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New Yorkers Most Stressed Following Terror Attacks, Study Shows - 2002-08-07

New Yorkers who watched in horror as the World Trade Center towers collapsed on September 11 suffered symptoms of psychological distress greater than other Americans, according to a study published this week in the Journal of the American Medical Association.

Researchers were not surprised to find that New York City area residents reported the highest psychological stress levels of any Americans sampled in the immediate aftermath of the attacks. Eleven-percent of New Yorkers surveyed reported stress symptoms.

Three percent of residents surveyed in the Washington D.C. area, where a plane slammed into the Pentagon, similarly reported elevated stress.

Four-percent of Americans living in other parts of the country reported symptoms, as well.

The study by William Schlenger and colleagues of the Research Triangle Institute in Research Triangle Park, North Carolina attempted to measure the direct and indirect psychological impact of 9-11, the most deadly terrorist attacks in the history of the United States.

Mr. Schlenger says direct exposure to the terrorist acts made a difference in how New Yorkers and Washingtonians felt after the attacks.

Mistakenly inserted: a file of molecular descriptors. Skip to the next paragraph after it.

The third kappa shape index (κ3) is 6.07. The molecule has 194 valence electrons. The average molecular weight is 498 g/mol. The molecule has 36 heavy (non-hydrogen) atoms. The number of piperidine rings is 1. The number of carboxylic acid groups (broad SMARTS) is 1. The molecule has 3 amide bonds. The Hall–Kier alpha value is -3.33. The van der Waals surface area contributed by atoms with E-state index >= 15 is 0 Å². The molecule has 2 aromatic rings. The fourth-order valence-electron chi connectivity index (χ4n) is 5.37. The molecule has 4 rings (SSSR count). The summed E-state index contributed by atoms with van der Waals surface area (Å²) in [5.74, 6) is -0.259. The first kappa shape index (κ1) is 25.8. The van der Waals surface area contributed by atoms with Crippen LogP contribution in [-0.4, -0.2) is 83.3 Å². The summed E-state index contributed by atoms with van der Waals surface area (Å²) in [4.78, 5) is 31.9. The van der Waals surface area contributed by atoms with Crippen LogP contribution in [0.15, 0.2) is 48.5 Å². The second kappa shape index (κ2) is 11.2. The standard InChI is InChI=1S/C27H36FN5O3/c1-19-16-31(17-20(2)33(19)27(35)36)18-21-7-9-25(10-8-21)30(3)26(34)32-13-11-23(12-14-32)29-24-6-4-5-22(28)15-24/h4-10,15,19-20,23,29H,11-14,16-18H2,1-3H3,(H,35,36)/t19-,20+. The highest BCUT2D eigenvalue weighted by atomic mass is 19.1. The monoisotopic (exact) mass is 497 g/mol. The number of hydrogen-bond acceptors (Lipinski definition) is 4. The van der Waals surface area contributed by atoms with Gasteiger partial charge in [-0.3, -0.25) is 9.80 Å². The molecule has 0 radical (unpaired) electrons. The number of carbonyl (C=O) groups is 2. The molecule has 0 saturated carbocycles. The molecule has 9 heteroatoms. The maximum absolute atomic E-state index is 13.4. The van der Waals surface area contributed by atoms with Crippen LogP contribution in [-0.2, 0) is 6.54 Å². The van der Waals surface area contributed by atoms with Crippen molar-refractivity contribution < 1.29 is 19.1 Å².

"That is, the crashing of planes into the World Trade Center towers and the ultimate collapse of those towers was a much more extreme exposure than what happened in the Washington area," he explained.

The researchers surveyed nearly 2300 adults across the country in the two months after attacks on the World Trade Center and the Pentagon outside Washington, D.C. They were looking for symptoms of post traumatic stress disorder, a psychiatric illness in which sufferers re-live a traumatic event over and over again, may have trouble sleeping and often feel numb and detached.

The authors of the study conclude there could be more than 500,000 potential cases of post-traumatic stress disorder in the New York metropolitan area.

An editorial in JAMA cautions against calling stress reactions "symptoms" of post traumatic stress disorder. The editorial goes on to say that while the study provides a valuable look at the nation's mental health in the wake of 9-11, early stress reactions do not predict long term problems with post traumatic stress disorder for those who lived through the terrorist attacks.